Residents and visitors looking to split their time between the St. Petersburg Pier, the city’s downtown core and the beach without driving across the city will soon have a more efficient solution.
Pinellas Suncoast Transit Authority (PSTA) and city officials announced the region’s first bus rapid transit service would add a much-anticipated station abutting the Sundial parking garage, just a five-minute walk from the Pier. Two new SunRunner buses are also on the way.
The latest station is also a half-mile from where the Cross Bay Ferry docks in the Vinoy Yacht Basin, which would increase connectivity between downtown Tampa, St. Petersburg and St. Pete Beach. During Friday’s press conference, PSTA CEO Brad Miller said the decade-long project coming in $5 million under budget enabled expansion.
“The bottom line is, SunRunner’s colorful, efficient bus stations are already part of the fabric of our community,” Miller said. “Thank you for embracing the vision of how quality mass transit can literally transform our community and improve our quality of life. The best is yet to come.”
He called the first six months of operation an “amazing success” and noted ridership has steadily increased. Over 115,000 people utilized the service in March.
The SunRunner is already nearing the 600,000-passenger milestone, and “it just keeps growing.” Conversely, Miller said traffic accidents along the 10.3-mile route have decreased, and drivers have adapted to the dedicated lane changes.
He expects the new station at 150 1st Ave. N. and two additional low-emission hybrid electric buses to come online in about a year, and said high-ridership rates highlight the need to increase service. PSTA received federal approval for the expansion Thursday.
“More residents and tourists will park their cars and use other options if the service is efficient, clean and dependable,” Miller said. “The future is bright for mass transit in Tampa Bay.”
Mayor Ken Welch noted that over 40,000 people live within a half-mile of a SunRunner stop. The 2023 Firestone Grand Prix set a three-day ridership record, while February’s Localtopia festival set a new single-day benchmark with over 5,000 passengers.
Welch relayed that Miller often discussed transit-oriented development impacts when establishing the bus rapid transit system and said, “We’re seeing that happen right now along 1st Avenue.”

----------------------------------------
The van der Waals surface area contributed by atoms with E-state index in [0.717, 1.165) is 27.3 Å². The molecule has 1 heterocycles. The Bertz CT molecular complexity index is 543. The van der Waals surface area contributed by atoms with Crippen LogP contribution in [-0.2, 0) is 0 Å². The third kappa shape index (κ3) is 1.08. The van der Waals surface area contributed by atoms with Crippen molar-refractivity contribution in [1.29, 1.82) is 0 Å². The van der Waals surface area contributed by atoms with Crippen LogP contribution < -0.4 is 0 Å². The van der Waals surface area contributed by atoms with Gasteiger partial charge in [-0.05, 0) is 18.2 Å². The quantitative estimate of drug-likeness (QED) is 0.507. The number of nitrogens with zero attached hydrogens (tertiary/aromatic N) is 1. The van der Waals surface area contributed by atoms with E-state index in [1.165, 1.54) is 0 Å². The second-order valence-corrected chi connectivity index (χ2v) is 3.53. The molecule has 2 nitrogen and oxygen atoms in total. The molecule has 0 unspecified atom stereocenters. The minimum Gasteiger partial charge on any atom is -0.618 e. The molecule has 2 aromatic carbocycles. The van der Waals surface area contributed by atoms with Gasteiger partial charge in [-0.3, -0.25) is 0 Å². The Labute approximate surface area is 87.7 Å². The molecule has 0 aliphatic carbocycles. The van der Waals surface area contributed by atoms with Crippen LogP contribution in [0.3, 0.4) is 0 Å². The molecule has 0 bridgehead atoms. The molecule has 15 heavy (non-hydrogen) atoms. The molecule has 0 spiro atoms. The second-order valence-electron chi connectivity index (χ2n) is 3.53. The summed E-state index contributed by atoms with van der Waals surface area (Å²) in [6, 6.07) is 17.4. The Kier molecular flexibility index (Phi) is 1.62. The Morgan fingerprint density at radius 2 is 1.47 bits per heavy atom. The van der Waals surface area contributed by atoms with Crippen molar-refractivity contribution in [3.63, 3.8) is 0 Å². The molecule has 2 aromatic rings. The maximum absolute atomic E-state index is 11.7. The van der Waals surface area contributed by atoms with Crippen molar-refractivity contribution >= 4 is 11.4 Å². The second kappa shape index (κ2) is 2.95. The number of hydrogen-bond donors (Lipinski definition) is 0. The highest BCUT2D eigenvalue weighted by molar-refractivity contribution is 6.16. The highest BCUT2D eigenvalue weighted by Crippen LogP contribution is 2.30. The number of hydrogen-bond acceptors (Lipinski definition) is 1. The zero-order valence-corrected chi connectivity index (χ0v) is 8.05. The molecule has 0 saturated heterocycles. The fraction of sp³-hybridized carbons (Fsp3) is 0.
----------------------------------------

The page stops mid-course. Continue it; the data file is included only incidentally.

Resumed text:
“Because residents and businesses want to be closer to that high-frequency and speed of the SunRunner service,” Welch added. “Transit-oriented development is not just a concept. It’s working right here in St. Petersburg – and it’s fueling our projects.”
City Councilmember Gina Driscoll represents downtown St. Petersburg and also chairs PSTA’s board. She exuded enthusiasm when addressing the media and stakeholders Friday.
Driscoll noted that Saturday is Earth Day, and the low-emission buses help decrease pollution caused by congested roadways. The city pioneered the region’s first bus rapid transit system, and she said it was also a leader in “cleaner and greener transit as well.”
Over half of SunRunner riders surveyed said they eschewed their vehicles in favor of the service, which Driscoll said was proof that it is helping reduce the city’s carbon footprint. In addition, she said it “dovetails perfectly with our laser focus” on supporting local businesses and increasing affordable housing options.
Chris Steinocher, CEO of the St. Petersburg Area Chamber of Commerce, relayed that the SunRunner corridor is home to over 50,000 jobs. He said the city adds 62 new jobs daily, and the service is not just for current residents.
Pinellas County welcomes about 15 million visitors annually, and Steinocher said they expect to spend their money downtown and at the beach and Pier. He said business owners would “shake all that money out of their pockets and put them back on their feet with a bright, shining smile” thanks to increased access and freedom to travel.
Steinocher added that becoming the best place on earth requires mass transit, and “we’re not done yet.”
“We want to get across the water and across the bridge with these things,” he said. “So that we can expand how our people live here, where they work and where they play. Let’s do that together.”